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Thursday, October 10, 2013

Simple approach leads to success of Fort Thomas Youth Football League

G. Michael Graham Photo. The Fort Thomas Youth Football League is purely instructional. That keeps kids interested and is a huge reason why the Bluebirds are 94-3 with six straight state championships since the start of 2007.
Fort Thomas Matters Sports Reporter

Youth football leagues around the country may be great or detrimental in the development of high school programs.

The Fort Thomas Youth Football League has been a major asset to the success of the Highlands Bluebirds football team. That’s a big reason why nearly 100 sophomores, juniors and seniors grace the sidelines for the Blue and White on Fridays.

“Ít’s awesome how we have a junior league and how the coaches make each of the kids on the team work hard and they don’t push them to the point where they don’t want to play anymore,” said Kyler Dalton, Highlands junior offensive lineman. “When they get up to freshman year, we’re all really excited to play Highlands football.”

Dalton even said the coaches encourage the high school players to interact with the players in the league. That often adds to the excitement of becoming a Bluebird one day.

Players can join the league starting in the third grade. You have third and fourth-grade teams, then fifth and sixth-grade teams before going to a seventh and eighth-grade team. Each level has four teams. Flag football is offered to first and second-graders. The league plays games at David Cecil Memorial Field.

“Even if they don’t (develop), we still keep them on the team. The overall goal of high school sports is to make it a positive experience,” said Dale Mueller, Highlands Head Coach/Offensive Coordinator. “The players don’t get paid to do a service for the coaches. The coaches get paid to do a service for the players.”

Doug Merkle is in his second year as the president of the league. Merkle and Mueller said the league is purely instructional.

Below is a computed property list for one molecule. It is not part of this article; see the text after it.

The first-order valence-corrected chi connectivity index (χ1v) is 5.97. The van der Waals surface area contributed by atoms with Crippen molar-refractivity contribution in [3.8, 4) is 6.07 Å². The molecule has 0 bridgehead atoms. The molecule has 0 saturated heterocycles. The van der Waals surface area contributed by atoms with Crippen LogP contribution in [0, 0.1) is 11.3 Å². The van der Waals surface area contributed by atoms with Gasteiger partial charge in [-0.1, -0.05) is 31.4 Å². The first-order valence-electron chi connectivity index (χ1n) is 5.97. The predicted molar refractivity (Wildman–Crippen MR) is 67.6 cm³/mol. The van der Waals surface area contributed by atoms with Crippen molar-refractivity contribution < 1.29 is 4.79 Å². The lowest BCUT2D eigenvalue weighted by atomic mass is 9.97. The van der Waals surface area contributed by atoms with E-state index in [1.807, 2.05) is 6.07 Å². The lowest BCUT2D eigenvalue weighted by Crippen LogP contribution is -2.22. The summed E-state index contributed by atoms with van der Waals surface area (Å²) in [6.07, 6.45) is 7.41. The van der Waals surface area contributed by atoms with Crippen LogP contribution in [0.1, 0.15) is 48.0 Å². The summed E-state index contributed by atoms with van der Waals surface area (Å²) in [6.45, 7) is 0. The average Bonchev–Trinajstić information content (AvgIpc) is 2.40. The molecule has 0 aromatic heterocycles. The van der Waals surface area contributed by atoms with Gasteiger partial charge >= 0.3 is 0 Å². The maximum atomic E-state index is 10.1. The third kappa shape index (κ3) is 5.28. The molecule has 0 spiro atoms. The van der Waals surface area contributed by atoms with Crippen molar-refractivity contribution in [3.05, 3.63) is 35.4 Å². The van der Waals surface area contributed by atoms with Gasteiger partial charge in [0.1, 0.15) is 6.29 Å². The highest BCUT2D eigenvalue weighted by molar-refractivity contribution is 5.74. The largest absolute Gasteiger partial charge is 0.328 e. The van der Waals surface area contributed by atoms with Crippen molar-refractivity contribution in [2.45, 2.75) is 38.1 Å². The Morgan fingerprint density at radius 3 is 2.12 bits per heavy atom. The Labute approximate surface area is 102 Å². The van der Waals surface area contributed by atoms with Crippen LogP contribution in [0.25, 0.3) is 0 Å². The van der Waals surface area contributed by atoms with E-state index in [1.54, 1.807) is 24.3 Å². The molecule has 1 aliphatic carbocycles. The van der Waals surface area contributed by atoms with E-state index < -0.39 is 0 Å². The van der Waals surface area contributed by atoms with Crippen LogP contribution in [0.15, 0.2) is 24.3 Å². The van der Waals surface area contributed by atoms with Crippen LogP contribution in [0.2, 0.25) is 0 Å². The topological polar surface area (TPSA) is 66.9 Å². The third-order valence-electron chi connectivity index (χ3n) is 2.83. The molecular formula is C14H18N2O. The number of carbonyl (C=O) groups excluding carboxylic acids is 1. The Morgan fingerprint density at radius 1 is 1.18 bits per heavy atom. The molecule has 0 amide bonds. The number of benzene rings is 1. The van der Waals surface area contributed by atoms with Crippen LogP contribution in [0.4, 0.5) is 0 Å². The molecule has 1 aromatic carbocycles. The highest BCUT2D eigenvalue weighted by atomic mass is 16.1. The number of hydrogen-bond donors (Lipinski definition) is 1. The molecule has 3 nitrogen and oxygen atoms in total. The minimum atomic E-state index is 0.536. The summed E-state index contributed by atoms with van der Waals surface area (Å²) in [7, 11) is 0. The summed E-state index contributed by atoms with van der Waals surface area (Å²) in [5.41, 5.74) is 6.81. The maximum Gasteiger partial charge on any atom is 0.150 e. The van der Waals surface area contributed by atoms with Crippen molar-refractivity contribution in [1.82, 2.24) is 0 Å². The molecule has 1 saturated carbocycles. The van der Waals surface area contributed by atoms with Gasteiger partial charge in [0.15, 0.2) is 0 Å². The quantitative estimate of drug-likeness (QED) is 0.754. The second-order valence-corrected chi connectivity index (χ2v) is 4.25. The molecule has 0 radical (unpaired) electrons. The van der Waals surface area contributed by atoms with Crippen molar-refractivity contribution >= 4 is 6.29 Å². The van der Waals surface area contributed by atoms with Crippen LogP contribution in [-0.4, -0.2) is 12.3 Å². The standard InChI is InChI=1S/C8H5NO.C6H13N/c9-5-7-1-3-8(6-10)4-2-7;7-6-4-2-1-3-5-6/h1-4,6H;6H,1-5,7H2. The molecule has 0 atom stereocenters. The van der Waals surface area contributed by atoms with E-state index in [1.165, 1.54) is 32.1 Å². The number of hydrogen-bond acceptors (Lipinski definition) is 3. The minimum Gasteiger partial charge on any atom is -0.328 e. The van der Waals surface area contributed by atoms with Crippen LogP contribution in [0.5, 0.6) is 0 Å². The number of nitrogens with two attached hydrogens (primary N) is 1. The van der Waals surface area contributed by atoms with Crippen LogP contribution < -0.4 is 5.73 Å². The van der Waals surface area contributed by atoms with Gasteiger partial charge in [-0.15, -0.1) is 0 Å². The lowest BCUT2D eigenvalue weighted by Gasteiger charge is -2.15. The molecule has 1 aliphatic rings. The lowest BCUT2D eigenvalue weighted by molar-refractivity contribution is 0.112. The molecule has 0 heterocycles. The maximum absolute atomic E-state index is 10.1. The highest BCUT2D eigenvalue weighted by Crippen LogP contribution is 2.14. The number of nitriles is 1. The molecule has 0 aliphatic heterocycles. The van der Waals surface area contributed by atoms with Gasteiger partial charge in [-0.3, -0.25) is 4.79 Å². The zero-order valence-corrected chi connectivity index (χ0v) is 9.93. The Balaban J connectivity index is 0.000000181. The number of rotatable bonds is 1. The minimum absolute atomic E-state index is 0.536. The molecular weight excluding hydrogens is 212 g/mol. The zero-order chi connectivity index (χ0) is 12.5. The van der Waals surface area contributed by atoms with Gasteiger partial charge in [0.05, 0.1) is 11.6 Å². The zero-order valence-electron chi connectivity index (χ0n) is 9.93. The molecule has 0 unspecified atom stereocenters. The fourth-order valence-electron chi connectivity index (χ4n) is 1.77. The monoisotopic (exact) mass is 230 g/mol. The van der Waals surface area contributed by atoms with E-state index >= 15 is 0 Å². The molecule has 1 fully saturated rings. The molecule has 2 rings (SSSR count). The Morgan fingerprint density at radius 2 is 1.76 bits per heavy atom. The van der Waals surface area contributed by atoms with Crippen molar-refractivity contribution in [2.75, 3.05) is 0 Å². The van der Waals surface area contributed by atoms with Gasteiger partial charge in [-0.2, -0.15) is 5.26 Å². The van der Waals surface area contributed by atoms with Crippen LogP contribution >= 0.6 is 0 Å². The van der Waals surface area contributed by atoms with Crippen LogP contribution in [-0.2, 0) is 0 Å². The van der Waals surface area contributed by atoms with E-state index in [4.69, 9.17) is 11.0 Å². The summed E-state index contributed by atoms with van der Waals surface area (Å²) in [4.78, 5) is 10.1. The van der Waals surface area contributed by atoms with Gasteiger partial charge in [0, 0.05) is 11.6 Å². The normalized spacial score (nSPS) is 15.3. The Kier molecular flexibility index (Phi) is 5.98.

“We try to keep things as positive as we can,” Merkle said. “People are people. They have different personalities. But for the most part, our coaches are stressing the fundamentals. Kids are going to make mistakes. It’s not the end of the world. We want to show people what we can do to make that mistake. We might have missed a block here. But next time, we’re going to do what we can to get in better position.”

Players develop at different stages of their lives like Patrick Towles, who now plays quarterback at the University of Kentucky. Towles grew to 6-foot-5-inches as a sophomore. But Towles did not start as a freshman. He played on defense in 2008 before being thrust into the starting varsity role as a sophomore in 2009 against Cincinnati St. Xavier in the huge 12-7 win when Will Bardo went down with an injury. Bardo now starts at the University of Dayton.

“They want to focus on a couple kids’ developments instead of the overall team,” Merkle said. “We’ve seen some kids that may be the smallest on the team as fifth and sixth graders end up being three-year starters at Highlands. So we want kids to enjoy playing the game even when they’re that small kid as a fifth and sixth grader.”

Former Highlands running back Stephen Lickert started playing in the league as a fifth grader. The 1997 Highlands graduate played flag football in the third and fourth grade. Lickert is in his third year as the head coach at Campbell County.

“I think the Fort Thomas Junior Football League does a good job of getting kids to play football. When you split 44 kids into four teams, that’s 11 kids that are playing football on a given day,” Lickert said. “Those kids get to play all the way through the eighth grade. By the time they’re freshmen, they’re not going to go do something else because they’re football players. It keeps kids interested. That is the main thing you have to have when you’re running a program.”

Crosley New is in the Eighth Grade at Highlands Middle School. He plays running back and middle linebacker on the 7/8 red team sponsored by Crawford Insurance. New said the teams are made of players all over the city and not based on where they live. That gives players the opportunity to meet new coaches and teammates.

“They give everyone a chance because the skills and positions have changed over the years,” New said. “Nobody’s treated differently by what they are, what they’re known or what they’ve done in the past. Every year is a new with a new coach. They really care about us. The coaches put a lot of time and effort into it. A lot of them played in this league.”

Some parents have a hard time deciding when the time is right for their sons to start tackling. Merkle said that is left up to each family.

“If the kids are developed, third and fourth grade are great years to start them at,” Merkle said. “They have the understanding what they’re getting involved in. In fifth or sixth grade, they’ve seen their older siblings play and are ready to go. In the third and fourth grade, everyone has to be comfortable with it.”

The end of the season normally sees a big night before the high school coaching staff welcomes the eighth graders to the program. They then start lifting with the high school in the winter.

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